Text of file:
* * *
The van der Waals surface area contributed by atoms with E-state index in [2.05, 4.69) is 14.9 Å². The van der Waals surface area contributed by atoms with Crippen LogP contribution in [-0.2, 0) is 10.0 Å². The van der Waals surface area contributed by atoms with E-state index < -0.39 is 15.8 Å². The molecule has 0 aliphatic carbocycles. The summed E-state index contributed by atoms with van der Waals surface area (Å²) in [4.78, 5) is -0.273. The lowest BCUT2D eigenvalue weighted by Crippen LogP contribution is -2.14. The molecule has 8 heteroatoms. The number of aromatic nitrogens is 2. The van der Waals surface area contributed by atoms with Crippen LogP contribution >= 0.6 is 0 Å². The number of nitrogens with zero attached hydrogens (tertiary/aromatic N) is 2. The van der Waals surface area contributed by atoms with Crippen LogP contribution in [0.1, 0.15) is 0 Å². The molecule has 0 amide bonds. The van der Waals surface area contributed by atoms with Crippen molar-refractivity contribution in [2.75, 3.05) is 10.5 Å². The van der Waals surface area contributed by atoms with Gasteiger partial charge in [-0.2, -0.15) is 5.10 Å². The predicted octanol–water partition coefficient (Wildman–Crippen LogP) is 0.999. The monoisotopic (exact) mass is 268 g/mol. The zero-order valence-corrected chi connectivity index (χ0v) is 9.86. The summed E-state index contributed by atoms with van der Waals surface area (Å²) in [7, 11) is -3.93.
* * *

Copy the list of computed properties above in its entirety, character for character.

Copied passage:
The van der Waals surface area contributed by atoms with E-state index in [2.05, 4.69) is 14.9 Å². The van der Waals surface area contributed by atoms with Crippen LogP contribution in [-0.2, 0) is 10.0 Å². The van der Waals surface area contributed by atoms with E-state index < -0.39 is 15.8 Å². The molecule has 0 aliphatic carbocycles. The summed E-state index contributed by atoms with van der Waals surface area (Å²) in [4.78, 5) is -0.273. The lowest BCUT2D eigenvalue weighted by Crippen LogP contribution is -2.14. The molecule has 8 heteroatoms. The number of aromatic nitrogens is 2. The van der Waals surface area contributed by atoms with Crippen LogP contribution >= 0.6 is 0 Å². The number of nitrogens with zero attached hydrogens (tertiary/aromatic N) is 2. The van der Waals surface area contributed by atoms with Crippen LogP contribution in [0.1, 0.15) is 0 Å². The molecule has 0 amide bonds. The van der Waals surface area contributed by atoms with Crippen molar-refractivity contribution in [2.75, 3.05) is 10.5 Å². The van der Waals surface area contributed by atoms with Gasteiger partial charge in [-0.2, -0.15) is 5.10 Å². The predicted octanol–water partition coefficient (Wildman–Crippen LogP) is 0.999. The monoisotopic (exact) mass is 268 g/mol. The zero-order valence-corrected chi connectivity index (χ0v) is 9.86. The summed E-state index contributed by atoms with van der Waals surface area (Å²) in [7, 11) is -3.93.